Toy photographers often show the results of their creative efforts, but rarely do we get to see where the magic happens. Some of us shoot mostly outside. Some of us, like myself, shoot almost exclusively in a studio. It doesn’t matter where you create, the important part is the creative process itself. However, seeing where the magic is made can also be enlightening, and provide an interesting insight into the artist’s mind.
Along those lines, this post is a tour of the places where I do the vast majority of my creative work. This idea isn’t mine, but by showing you all my studio space I’m hoping to spark a flood of posts revealing where others do their work.
As you will see, this is a pretty raw tour of my space—I didn’t clean up much of anything. I only hid a few private papers from the camera, and closed a cupboard door that was annoyingly bright in the photos. Otherwise this is how my studio would look if you knocked on my door on a random Wednesday night and asked for a tour in-person. Warts, mess and all.
Welcome to Studio Dave
My studio is spread out across a couple locations in the basement of my house. The basement is mostly unfinished and mostly concrete, but it is quite serviceable for my needs. If you walk down the stairs you will see this view:
This room is my main crafting area. It contains a desk where I make my own dioramas and props, as well as other things not related to toy photography. Basically if I produce a physical object, it comes from that desk. My kids do some of their own crafting and model making at the table in the foreground. That diorama on the left side of the table is a suspension bridge my son is building. It’s a work in progress.
In the middle background is the lightbox where I shoot most of my scenes. Beyond that, in the shadows, is a very poorly kitted workshop and a storage area for various household items.
If you looked up, you’d see the sign in the header image at top of this post. It is a carving a coworker made for me while he was learning how to use a Glowforge laser cutter in our maker space at work. It’s a nice entry piece for the space.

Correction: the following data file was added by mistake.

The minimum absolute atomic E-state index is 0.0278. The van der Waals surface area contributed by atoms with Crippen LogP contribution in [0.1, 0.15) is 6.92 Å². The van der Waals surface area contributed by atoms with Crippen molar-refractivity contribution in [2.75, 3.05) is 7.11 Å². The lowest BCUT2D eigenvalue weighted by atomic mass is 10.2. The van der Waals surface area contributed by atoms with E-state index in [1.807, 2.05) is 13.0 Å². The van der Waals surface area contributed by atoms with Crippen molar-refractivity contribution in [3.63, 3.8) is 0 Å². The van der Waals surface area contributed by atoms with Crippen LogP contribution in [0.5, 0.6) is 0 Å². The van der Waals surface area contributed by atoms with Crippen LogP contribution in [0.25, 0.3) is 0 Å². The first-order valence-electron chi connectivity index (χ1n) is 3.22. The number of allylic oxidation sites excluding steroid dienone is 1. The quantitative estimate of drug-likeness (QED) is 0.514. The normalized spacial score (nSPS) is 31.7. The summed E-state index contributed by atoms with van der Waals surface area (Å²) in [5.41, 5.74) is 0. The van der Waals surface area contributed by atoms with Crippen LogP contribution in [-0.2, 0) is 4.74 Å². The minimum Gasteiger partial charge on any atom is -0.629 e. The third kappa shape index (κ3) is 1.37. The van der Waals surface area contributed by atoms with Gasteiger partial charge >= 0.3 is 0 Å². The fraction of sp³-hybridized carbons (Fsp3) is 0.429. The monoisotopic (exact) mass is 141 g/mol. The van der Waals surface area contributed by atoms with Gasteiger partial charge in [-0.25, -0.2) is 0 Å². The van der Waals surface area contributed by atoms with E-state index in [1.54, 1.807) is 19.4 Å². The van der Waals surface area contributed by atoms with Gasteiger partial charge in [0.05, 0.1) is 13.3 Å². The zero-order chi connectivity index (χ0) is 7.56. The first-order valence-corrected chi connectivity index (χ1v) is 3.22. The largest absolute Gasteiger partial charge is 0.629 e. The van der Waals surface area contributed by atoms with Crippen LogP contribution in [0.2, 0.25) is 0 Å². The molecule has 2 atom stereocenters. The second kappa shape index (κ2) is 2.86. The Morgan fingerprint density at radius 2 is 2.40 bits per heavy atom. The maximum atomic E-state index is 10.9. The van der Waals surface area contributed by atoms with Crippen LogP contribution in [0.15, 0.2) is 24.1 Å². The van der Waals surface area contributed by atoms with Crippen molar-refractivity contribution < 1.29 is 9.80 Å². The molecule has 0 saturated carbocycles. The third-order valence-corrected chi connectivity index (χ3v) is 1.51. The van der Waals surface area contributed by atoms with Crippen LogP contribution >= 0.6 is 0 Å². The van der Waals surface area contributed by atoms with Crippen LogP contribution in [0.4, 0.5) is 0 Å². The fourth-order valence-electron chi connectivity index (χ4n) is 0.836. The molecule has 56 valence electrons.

One more thing to note before I show some close ups: Like I mentioned, my space is in a basically unfinished basement. As such, the floor joists are bare. I use this to my advantage and hang tools and supplies (like shop paper towels) on hooks attached to the wooden joists. It really increases the storage potential of the space, which is a bit sparse for my needs overall.
This entire desk is from Ikea. I’ve only had it for a few months. When COVID-19 hit, and I started working from home full time, I replaced the janky old table I had here (an old door on a folding table) with this setup, which better suits my needs. This freed up space in another part of the basement to act as my home office.
The drawers on the sides are full of X-Acto knives, glues, paints and other crafting supplies. The shelves on top are full of toys, as well as other glues and chemicals for the crafting process. A spray paint rig sits permanently on the left side. The bookcase on the far left holds some spray paint cans and a hot-wire foam cutter on the shelves, and most of my art book collection.
Behind the shelves on the desk is a wide-paper printer, the LEGO UCS Millennium Falcon and (just to add to the “basement” ambience) my water heater. The window on the far left is actually the door to my backyard (where you can see the kids’ blow-up pool).
As I said, I shoot the majority of my work in this light box. It is a 27″ cubed space with LED lights on top. I often add additional lights, such as Lume Cubes and the new Panel Mini—whatever I need to get the best shot. The box is large enough to set up almost any scene I want, even at 1/6 scale.
The mess surrounding the box is mostly detritus I didn’t bother cleaning up after previous shoots. Given the opportunity to tidy or to create more, the choice is obvious, eh?
The office space
If you go back to the stairs where we started this tour, and turn right, you will find the space I call my office. I share the room with my wife. She does quilting and I get my geek on.
This is the right side of my half of the office space. I used to do all my LEGO shots on the desk, before I got the light box. My work desk is immediately at the bottom of the frame (it’s not shown due to corporate privacy issues—namely, you didn’t sign an NDA and I can’t be bothered to clean up any intellectual property). Everything else is storage—lots of toys and camera gear hidden in this shot.
The fish tank is a brand new addition—only two weeks old at the time of writing this. The fish are my new office mates.
My computer lives on the other side of the space.
This is where I do the majority of my post-processing. The main computer is a 27″ iMac with a 24″ monitor on each side. I tend to keep my browser on the left monitor (also where I write my blog posts), Photoshop on the middle screen, and use the right one for showing videos. I often have a movie or YouTube tutorials playing on that screen.
I keep some of my LEGO sets on the shelves in the back of this image.
The Canadian flag is there to remind me of my homeland.
If you look close you’ll see some random toys amid the mess. I like to keep toys on my desk to fiddle with while I am doing other things. It has led to several ideas for shots over the years.
The sudden but inevitable conclusion
So that is a quick tour of Studio Dave (called that because no one wants to spell my last name all the time, including myself). Thanks for coming along. Don’t forget to tip your waitress.
I’d love to see where you do your creative work, so feel free to post a tour of your own spaces, be it a studio like mine or a dining room table, or the outside places where you like to shoot.